Chronic Lyme Disease and the "Axis of Evil"

Raphael B. Stricker; Lorraine Johnson


Future Microbiol. 2008;3(6):621-624. 

Lyme disease is a controversial illness, and the existence of chronic Lyme disease induced by persistent infection with the Lyme spirochete, Borrelia burgdorferi, is the subject of continued debate. A recent publication defined the 'Axis of Evil' in this controversy as physicians who treat patients with needlessly prolonged courses of antibiotics, 'specialty laboratories' that perform 'inaccurate' Lyme testing and the internet, which promotes 'Lyme hysteria'. We examine the 'Axis of Evil' components in the context of diagnostic and therapeutic challenges for Lyme disease patients and their physicians, and we present an evidence-based refutation to this misguided view. Despite its virulent nature, the 'Axis of Evil' perspective is a useful starting point to resolve the controversy over Lyme disease.

Lyme disease is a controversial clinical conundrum.[1,2] Over the past decade, two opposing camps have emerged in the battle over this tick-borne illness. One camp is represented by the Infectious Diseases Society of America (IDSA), which maintains that Lyme disease is a rare illness localized to well-defined areas of the world. According to the IDSA, the disease is 'hard to catch and easy to cure' because the infection is rarely encountered, easily diagnosed in its early stage by distinctive clinical features and in more advanced stages by accurate commercial laboratory tests, and effectively treated with a short course of antibiotics over 2-4 weeks.[3,4,40,41] Chronic infection with the Lyme spirochete, Borrelia burgdorferi, is rare or nonexistent, and the concept of chronic Lyme disease rests on 'faith-based' opinion rather than 'evidence-based' science.[5,40,41]

The opposing camp is represented by the International Lyme and Associated Diseases Society (ILADS), which argues that Lyme disease is not rare because its spread is facilitated by rodents, deer and birds, and can be found in an unpredictable distribution around the world accompanied by other tick-borne coinfections that may complicate the clinical presentation. According to the ILADS, tick bites often go unnoticed and commercial laboratory testing for Lyme disease is inaccurate.[1,6] Consequently, the disease is often not recognized and may persist in a large number of patients, requiring prolonged antibiotic therapy to eradicate persistent infection with the evasive Lyme spirochete.[1,6] A substantial body of evidence from peer-reviewed scientific studies of tick-borne diseases supports this viewpoint.[1,2,6]

A recent opinion piece published in the New England Journal of Medicine reiterates the belief that chronic Lyme disease does not exist, and even if it does, the risks of prolonged antibiotic therapy outweigh any benefits.[7] A subsequent letter published in the same journal praises the article for defining the 'Axis of Evil' that threatens the Lyme world: first, physicians who administer extended antibiotic therapy to Lyme patients without justification; second, 'specialty laboratories' that offer inaccurate Lyme test results; and third, of course, the internet, which provides misinformation about Lyme disease to gullible and frightened patients.[8]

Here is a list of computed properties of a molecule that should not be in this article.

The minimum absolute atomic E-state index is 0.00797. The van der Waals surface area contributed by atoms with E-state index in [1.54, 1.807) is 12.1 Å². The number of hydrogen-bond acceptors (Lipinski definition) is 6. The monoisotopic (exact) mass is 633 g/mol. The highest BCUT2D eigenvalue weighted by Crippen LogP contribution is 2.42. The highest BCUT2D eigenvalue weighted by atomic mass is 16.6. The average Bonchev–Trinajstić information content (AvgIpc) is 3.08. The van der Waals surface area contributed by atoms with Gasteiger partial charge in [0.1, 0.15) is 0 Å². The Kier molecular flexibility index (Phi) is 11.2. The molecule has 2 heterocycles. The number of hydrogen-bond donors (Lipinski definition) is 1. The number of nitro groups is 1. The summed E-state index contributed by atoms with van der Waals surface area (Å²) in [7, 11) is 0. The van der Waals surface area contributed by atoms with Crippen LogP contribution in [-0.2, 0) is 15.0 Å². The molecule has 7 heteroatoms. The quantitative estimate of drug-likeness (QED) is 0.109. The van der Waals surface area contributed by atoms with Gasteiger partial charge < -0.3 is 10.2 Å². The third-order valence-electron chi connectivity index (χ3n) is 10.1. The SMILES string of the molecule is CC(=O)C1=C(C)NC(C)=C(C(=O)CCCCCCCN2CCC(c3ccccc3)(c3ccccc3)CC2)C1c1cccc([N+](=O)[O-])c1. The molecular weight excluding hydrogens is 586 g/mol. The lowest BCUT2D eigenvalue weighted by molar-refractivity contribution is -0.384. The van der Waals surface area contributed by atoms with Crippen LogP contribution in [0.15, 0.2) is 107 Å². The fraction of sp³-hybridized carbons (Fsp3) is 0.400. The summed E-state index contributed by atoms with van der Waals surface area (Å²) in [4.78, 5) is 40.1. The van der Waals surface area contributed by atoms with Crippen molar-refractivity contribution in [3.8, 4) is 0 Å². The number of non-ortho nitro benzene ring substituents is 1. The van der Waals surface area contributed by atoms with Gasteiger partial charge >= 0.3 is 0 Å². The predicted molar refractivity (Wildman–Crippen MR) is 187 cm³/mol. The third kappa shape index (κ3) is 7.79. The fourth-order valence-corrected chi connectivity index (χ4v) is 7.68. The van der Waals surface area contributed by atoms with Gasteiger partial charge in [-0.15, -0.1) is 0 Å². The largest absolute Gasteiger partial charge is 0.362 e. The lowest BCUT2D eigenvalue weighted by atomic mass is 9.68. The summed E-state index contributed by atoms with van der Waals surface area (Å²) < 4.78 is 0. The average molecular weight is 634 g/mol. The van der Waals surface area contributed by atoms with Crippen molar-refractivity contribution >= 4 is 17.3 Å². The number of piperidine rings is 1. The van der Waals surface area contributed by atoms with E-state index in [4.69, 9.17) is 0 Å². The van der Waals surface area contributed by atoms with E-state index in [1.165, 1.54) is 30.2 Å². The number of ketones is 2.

The opinion piece and letter reflect the viewpoint of IDSA, which released updated guidelines for the diagnosis and treatment of Lyme disease in 2006.[4] The IDSA guidelines are so restrictive that the Attorney General of Connecticut launched an investigation into exclusionary practices and commercial conflicts of interest of the IDSA panel members who formulated the guidelines.[42] The investigation found that IDSA failed to screen for conflicts of interest on the part of the guidelines panel.[43] Furthermore, the Attorney General noted that the guidelines committee chairman exhibited bias in selecting a panel of 'likeminded' researchers and blocking the appointment of scientists with divergent views.[43] As a result, the IDSA panel suppressed scientific evidence and ignored the rival ILADS viewpoint in formulating narrow guidelines that fail to acknowledge the possibility of persistent spirochetal infection in patients with chronic Lyme disease symptoms. The resultant guidelines place severe limitations on treatment options for Lyme disease patients because these 'voluntary' guidelines are viewed as a mandatory standard of care by medical societies, government agencies and insurance companies.[9,10,43] As part of its settlement with the Attorney General, IDSA is now being forced to re-evaluate its guidelines with a new panel under the oversight of a specialist in medical conflicts of interest.[43]

The tactics used by IDSA and its guidelines panel members in response to the above investigation are highly questionable. A total of 11 members of the IDSA guidelines panel were authors of the New England Journal of Medicine article, which appears to provide 'independent corroboration' of the restrictive IDSA viewpoint and exoneration of the authors in the guidelines investigation.[7] The New England Journal of Medicine publication failed to disclose this conflict of interest and the overlapping authorship, although other significant commercial conflicts were enumerated.[7] The IDSA panel employed a similar strategy of overlapping authorship in formulating 'corroborating' Lyme guidelines published by the American Academy of Neurology (AAN). The Connecticut Attorney General's investigation found that IDSA portrayed the AAN and IDSA Lyme guidelines panels as 'independent' despite the fact that 'the two panels shared several authors, including the chairmen of both groups, and were working on guidelines at the same time' - practices that violated the IDSA's own conflicts of interest policy.[11,43]